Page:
H. Patricia Hynes

H. Patricia Hynes

H. Patricia Hynes is a retired Professor of Environmental Health from Boston University School of Public Health and current Chair of the Board of the Traprock Center for Peace and Justice. She has written and edited seven books, among them The Recurring Silent Spring. She writes and speaks on issues of war and militarism with an emphasis on women, the environment, and public health.

Articles by this author

"In every region of the world, battery and sexual assault of women and girls isolated at home increased with the spread of the coronavirus," writes Hynes. (Photo: Genebel/Twenty20) Views
Wednesday, September 09, 2020
A Pandemic Within the Pandemic
On March 23, 2020, as Covid 19 was overtaking the world, UN Secretary General Antonio Guterres pleaded for peace: “To warring parties: Pull back from hostilities. Silence the guns; stop the artillery; end the airstrikes...End the sickness of war and fight the disease that is ravaging our world. It...
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People observe a one minute silence during a remembrance service for Korean victims of the atomic bomb on the 75th anniversary of the Nagasaki atomic bombing, on August 9, 2020 in Nagasaki, Japan. In a ceremony that has been scaled back substantially because of Covid-19 coronavirus, Japan will commemorate the 75th anniversary of the atomic bomb that was dropped on Nagasaki by U.S forces in World War 2 killing between 35,000 to 40,000 instantly while many thousands more continued to die for months afterward Views
Sunday, August 09, 2020
The Atomic Bomb Poets and the Military Realists 75 Years After Nagasaki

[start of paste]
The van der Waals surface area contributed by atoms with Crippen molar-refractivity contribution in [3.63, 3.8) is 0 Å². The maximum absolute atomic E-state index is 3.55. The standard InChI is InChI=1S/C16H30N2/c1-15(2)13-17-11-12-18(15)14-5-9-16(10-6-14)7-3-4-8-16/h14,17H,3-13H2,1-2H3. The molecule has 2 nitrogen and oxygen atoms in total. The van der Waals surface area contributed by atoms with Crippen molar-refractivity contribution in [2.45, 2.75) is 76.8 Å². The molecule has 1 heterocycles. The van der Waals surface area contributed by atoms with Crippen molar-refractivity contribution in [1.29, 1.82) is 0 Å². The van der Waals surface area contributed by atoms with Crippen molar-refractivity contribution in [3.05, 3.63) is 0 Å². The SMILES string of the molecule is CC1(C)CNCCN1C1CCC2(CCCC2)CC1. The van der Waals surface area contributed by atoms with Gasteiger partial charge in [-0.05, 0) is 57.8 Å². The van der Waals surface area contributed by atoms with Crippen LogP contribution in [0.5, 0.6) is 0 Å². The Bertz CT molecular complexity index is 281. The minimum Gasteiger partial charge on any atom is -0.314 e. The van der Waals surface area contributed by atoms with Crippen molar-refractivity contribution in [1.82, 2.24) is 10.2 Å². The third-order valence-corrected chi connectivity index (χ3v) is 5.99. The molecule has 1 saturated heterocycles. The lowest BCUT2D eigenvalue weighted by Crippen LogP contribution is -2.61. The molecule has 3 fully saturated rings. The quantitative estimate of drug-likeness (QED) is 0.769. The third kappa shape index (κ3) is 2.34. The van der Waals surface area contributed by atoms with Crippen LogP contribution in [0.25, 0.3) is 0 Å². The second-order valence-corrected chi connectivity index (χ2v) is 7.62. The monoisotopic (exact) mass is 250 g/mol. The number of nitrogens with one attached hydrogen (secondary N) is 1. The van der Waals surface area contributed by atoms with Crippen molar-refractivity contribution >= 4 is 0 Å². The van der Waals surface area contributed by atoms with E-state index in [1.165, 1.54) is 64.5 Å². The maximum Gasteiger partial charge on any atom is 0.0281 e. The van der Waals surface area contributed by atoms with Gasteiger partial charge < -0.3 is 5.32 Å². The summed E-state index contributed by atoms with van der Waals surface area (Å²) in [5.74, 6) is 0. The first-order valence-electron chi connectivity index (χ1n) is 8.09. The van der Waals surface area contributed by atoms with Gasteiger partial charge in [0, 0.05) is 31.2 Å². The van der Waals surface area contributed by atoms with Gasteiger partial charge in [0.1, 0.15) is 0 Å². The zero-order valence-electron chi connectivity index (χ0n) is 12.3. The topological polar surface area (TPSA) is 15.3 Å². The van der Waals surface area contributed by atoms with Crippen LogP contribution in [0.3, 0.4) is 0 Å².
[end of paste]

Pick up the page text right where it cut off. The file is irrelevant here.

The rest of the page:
Poet survivors of the merciless, savage U.S. atomic bombing of Japan guide us to the deepest, most intimate loss and suffering of survivors, the hibakusha . Give back my Father give back my Mother. Give Grandpa, Grandma back; Give my sons and daughters back. Give me back myself. Give back the human...
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Violence by an intimate partner is the leading cause of injury to women 15 to 44 years old.  (Photo: Noam Galai/Getty Images) Views
Wednesday, May 20, 2020
Women Have Risen to Heroic Heights During Covid-19
Women have risen to heroic heights during this pandemic—comprising the majority of essential health care workers, leading successful countries in containing the coronavirus, homeschooling children while working from home. And yet, the global pandemic in physical and sexual violence against women...
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Workers from Venezuela's state oil company, PDVSA, participate in an anti-imperialist march  to support Venezuelan President Nicolas Maduro, in front of the Miraflores Presidential Palace in Caracas, Venezuela on January 31, 2019. Views
Sunday, August 25, 2019
Economic Sanctions: War by Another Name
In early 2019, the White House threatened to invade Venezuela, take down the government and replace it with their choice of president and political party. Though no missiles have been fired and no bombs dropped on the country, our government is waging a war by other means, namely criminal economic...